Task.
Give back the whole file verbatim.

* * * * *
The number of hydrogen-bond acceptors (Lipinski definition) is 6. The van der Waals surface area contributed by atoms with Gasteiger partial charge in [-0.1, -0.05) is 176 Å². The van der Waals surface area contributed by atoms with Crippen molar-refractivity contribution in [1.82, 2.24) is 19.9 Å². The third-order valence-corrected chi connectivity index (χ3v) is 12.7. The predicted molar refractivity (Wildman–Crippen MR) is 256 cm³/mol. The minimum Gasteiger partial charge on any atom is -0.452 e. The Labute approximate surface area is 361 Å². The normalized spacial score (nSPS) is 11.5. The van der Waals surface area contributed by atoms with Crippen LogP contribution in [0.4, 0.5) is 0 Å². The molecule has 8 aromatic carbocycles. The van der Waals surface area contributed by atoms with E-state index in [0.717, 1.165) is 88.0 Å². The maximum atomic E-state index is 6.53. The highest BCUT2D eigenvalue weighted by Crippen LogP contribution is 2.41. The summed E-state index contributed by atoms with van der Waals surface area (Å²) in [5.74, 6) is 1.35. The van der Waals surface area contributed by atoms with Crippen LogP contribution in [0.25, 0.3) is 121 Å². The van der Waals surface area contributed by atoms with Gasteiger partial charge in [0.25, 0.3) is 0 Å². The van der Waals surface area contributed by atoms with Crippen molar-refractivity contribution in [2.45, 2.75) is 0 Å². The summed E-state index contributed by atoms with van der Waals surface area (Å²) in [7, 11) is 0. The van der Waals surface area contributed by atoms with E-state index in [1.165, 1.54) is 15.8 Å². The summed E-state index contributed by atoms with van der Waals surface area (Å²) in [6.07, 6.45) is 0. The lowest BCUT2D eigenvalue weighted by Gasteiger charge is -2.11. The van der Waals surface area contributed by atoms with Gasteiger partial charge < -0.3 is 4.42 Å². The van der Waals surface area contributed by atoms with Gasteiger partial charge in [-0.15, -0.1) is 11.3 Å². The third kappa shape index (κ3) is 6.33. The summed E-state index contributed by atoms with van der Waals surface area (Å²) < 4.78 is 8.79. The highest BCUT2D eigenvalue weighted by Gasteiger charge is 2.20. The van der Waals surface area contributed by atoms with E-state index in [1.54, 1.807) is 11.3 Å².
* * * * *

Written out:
The number of hydrogen-bond acceptors (Lipinski definition) is 6. The van der Waals surface area contributed by atoms with Gasteiger partial charge in [-0.1, -0.05) is 176 Å². The van der Waals surface area contributed by atoms with Crippen molar-refractivity contribution in [1.82, 2.24) is 19.9 Å². The third-order valence-corrected chi connectivity index (χ3v) is 12.7. The predicted molar refractivity (Wildman–Crippen MR) is 256 cm³/mol. The minimum Gasteiger partial charge on any atom is -0.452 e. The Labute approximate surface area is 361 Å². The normalized spacial score (nSPS) is 11.5. The van der Waals surface area contributed by atoms with Crippen LogP contribution in [0.4, 0.5) is 0 Å². The molecule has 8 aromatic carbocycles. The van der Waals surface area contributed by atoms with E-state index in [0.717, 1.165) is 88.0 Å². The maximum atomic E-state index is 6.53. The highest BCUT2D eigenvalue weighted by Crippen LogP contribution is 2.41. The summed E-state index contributed by atoms with van der Waals surface area (Å²) in [5.74, 6) is 1.35. The van der Waals surface area contributed by atoms with Crippen LogP contribution in [0.25, 0.3) is 121 Å². The van der Waals surface area contributed by atoms with Gasteiger partial charge in [0.25, 0.3) is 0 Å². The van der Waals surface area contributed by atoms with Crippen molar-refractivity contribution in [2.45, 2.75) is 0 Å². The summed E-state index contributed by atoms with van der Waals surface area (Å²) in [7, 11) is 0. The van der Waals surface area contributed by atoms with E-state index in [1.165, 1.54) is 15.8 Å². The summed E-state index contributed by atoms with van der Waals surface area (Å²) in [6.07, 6.45) is 0. The lowest BCUT2D eigenvalue weighted by Gasteiger charge is -2.11. The van der Waals surface area contributed by atoms with Gasteiger partial charge < -0.3 is 4.42 Å². The van der Waals surface area contributed by atoms with Gasteiger partial charge in [-0.15, -0.1) is 11.3 Å². The third kappa shape index (κ3) is 6.33. The summed E-state index contributed by atoms with van der Waals surface area (Å²) < 4.78 is 8.79. The highest BCUT2D eigenvalue weighted by Gasteiger charge is 2.20. The van der Waals surface area contributed by atoms with E-state index in [1.54, 1.807) is 11.3 Å².